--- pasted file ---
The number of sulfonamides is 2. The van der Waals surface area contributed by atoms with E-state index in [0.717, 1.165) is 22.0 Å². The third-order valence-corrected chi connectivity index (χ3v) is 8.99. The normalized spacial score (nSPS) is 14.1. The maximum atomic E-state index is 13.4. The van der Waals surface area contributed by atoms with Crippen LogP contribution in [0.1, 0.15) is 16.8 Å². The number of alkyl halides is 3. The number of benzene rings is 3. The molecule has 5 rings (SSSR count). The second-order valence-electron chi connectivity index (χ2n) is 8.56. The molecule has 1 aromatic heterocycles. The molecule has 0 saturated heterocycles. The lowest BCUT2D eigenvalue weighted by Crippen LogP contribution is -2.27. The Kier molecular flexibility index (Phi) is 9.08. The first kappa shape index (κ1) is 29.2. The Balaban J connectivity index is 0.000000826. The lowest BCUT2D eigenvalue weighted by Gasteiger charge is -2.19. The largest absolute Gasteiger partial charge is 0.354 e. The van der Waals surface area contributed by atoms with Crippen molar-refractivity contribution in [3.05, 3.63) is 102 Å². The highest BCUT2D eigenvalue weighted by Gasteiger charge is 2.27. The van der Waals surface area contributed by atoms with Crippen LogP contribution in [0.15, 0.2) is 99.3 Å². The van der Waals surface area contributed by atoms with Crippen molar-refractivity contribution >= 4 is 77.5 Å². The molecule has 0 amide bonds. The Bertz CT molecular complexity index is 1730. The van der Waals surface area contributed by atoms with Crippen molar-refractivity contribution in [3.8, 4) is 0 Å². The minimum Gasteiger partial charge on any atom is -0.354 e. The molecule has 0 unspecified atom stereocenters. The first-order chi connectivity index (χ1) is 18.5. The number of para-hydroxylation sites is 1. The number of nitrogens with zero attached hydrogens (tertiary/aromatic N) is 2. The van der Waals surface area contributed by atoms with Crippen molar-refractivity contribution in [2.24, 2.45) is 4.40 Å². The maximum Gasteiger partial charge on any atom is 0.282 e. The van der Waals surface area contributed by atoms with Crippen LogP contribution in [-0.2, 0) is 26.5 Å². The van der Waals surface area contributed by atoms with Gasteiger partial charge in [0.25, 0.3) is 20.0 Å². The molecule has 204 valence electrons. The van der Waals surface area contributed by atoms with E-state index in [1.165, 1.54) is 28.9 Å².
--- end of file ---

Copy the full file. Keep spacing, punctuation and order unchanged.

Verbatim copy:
The number of sulfonamides is 2. The van der Waals surface area contributed by atoms with E-state index in [0.717, 1.165) is 22.0 Å². The third-order valence-corrected chi connectivity index (χ3v) is 8.99. The normalized spacial score (nSPS) is 14.1. The maximum atomic E-state index is 13.4. The van der Waals surface area contributed by atoms with Crippen LogP contribution in [0.1, 0.15) is 16.8 Å². The number of alkyl halides is 3. The number of benzene rings is 3. The molecule has 5 rings (SSSR count). The second-order valence-electron chi connectivity index (χ2n) is 8.56. The molecule has 1 aromatic heterocycles. The molecule has 0 saturated heterocycles. The lowest BCUT2D eigenvalue weighted by Crippen LogP contribution is -2.27. The Kier molecular flexibility index (Phi) is 9.08. The first kappa shape index (κ1) is 29.2. The Balaban J connectivity index is 0.000000826. The lowest BCUT2D eigenvalue weighted by Gasteiger charge is -2.19. The largest absolute Gasteiger partial charge is 0.354 e. The van der Waals surface area contributed by atoms with Crippen molar-refractivity contribution in [3.05, 3.63) is 102 Å². The highest BCUT2D eigenvalue weighted by Gasteiger charge is 2.27. The van der Waals surface area contributed by atoms with Crippen LogP contribution in [0.15, 0.2) is 99.3 Å². The van der Waals surface area contributed by atoms with Crippen molar-refractivity contribution >= 4 is 77.5 Å². The molecule has 0 amide bonds. The Bertz CT molecular complexity index is 1730. The van der Waals surface area contributed by atoms with Crippen molar-refractivity contribution in [3.8, 4) is 0 Å². The minimum Gasteiger partial charge on any atom is -0.354 e. The molecule has 0 unspecified atom stereocenters. The first-order chi connectivity index (χ1) is 18.5. The number of para-hydroxylation sites is 1. The number of nitrogens with zero attached hydrogens (tertiary/aromatic N) is 2. The van der Waals surface area contributed by atoms with Crippen molar-refractivity contribution in [2.24, 2.45) is 4.40 Å². The maximum Gasteiger partial charge on any atom is 0.282 e. The van der Waals surface area contributed by atoms with Crippen LogP contribution in [-0.2, 0) is 26.5 Å². The van der Waals surface area contributed by atoms with Gasteiger partial charge in [0.25, 0.3) is 20.0 Å². The molecule has 204 valence electrons. The van der Waals surface area contributed by atoms with E-state index in [1.165, 1.54) is 28.9 Å².